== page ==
BonningtonSo small loss at turns one, two. Also minimum speed turn four and then it’s turns six, seven. Turn 22 pushing the entry too much so losing on exit. So globally looks like we’re just pushing the entries too much.
HamiltonHow much am I down, are we at risk right now?
BonningtonAffirm, we are at risk. Currently P16. Eight-tenths to George, P4.
HamiltonHow much is that down in each sector or is it just all in one?
BonningtonMainly sector one, half a second sector one.

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2022 Saudi Arabian Grand Prix

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Keith Collantine
Lifelong motor sport fan Keith set up RaceFans in 2005 - when it was originally called F1 Fanatic. Having previously worked as a motoring...

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34 comments on ““Can’t seem to improve, man”: How Hamilton’s “bolder” set-up gamble led to shock Q1 exit”

  1. Struck me as the Mercedes arrogance which has grown as a result of winning easily for too many seasons. We’ve seen it before at the rare races over the last seven years where they haven’t been dominating, and they just can’t adapt their strategy.

    Going to an unproven setup? Testing on Mediums at the start of the session when they know there is a strong chance of a red flag? Trying to set a time on five-lap old softs?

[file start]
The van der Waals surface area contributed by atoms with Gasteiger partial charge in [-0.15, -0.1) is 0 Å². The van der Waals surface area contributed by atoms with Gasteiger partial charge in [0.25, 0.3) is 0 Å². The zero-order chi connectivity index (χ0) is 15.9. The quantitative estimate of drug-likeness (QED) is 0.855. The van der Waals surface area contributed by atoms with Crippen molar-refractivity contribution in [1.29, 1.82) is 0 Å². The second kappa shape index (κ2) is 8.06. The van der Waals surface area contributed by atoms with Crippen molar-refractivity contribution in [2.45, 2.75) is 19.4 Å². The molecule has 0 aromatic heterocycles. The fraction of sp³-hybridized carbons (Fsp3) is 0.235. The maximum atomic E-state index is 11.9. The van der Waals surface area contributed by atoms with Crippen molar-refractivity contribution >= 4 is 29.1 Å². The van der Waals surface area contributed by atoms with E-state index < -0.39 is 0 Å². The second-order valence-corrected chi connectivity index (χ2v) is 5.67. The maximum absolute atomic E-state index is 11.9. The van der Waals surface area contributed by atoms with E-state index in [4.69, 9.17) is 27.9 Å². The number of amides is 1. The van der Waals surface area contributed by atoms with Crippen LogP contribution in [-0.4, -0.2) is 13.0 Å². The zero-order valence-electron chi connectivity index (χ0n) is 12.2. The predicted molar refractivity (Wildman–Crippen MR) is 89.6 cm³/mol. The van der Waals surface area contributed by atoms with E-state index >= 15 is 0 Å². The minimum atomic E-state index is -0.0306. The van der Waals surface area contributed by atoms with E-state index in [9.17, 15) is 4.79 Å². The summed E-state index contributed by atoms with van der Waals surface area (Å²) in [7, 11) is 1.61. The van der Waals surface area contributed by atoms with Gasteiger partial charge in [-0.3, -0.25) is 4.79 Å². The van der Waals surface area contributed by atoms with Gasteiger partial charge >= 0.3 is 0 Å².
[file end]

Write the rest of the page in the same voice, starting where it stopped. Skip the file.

All the hallmarks of a team that can’t accept that their car has midfield pace and expect to cruise through to Q3 without having to think about it.

    If they had gone out on softs at the start of Q1 like all the other midfield teams they would have realised that the setup change had been a mistake and might even have had time to revert back to the old setting. And they certainly wouldn’t have gambled on a FIVE lap run on softs to try and set a time.

    1. Sorry but it’s not allowed to change a car after going out in qualy.
      He was stuck with his setup as soon as he went to do a run in Q1.

      1. Isn’t it allowed to change the car through the whole qualifying session, until the final run?

        1. @goodtimes76 The parc ferme rule starts in that moment when a car comes out of the pits in qualifying

      2. Well they could always break parc ferme and modify the car…meaning he would start from the pitlane. Given where he is, that’s not a huge penalty if they think the gain would be worth it.

    2. That’s an interesting take and it can be looked at both ways.
      They could “accept” their fate as you said or try things at the risk to lose more. But I think that this daring approach is also the one that brings data in and allow them to push their development, get on top of their issues and raise their game eventually.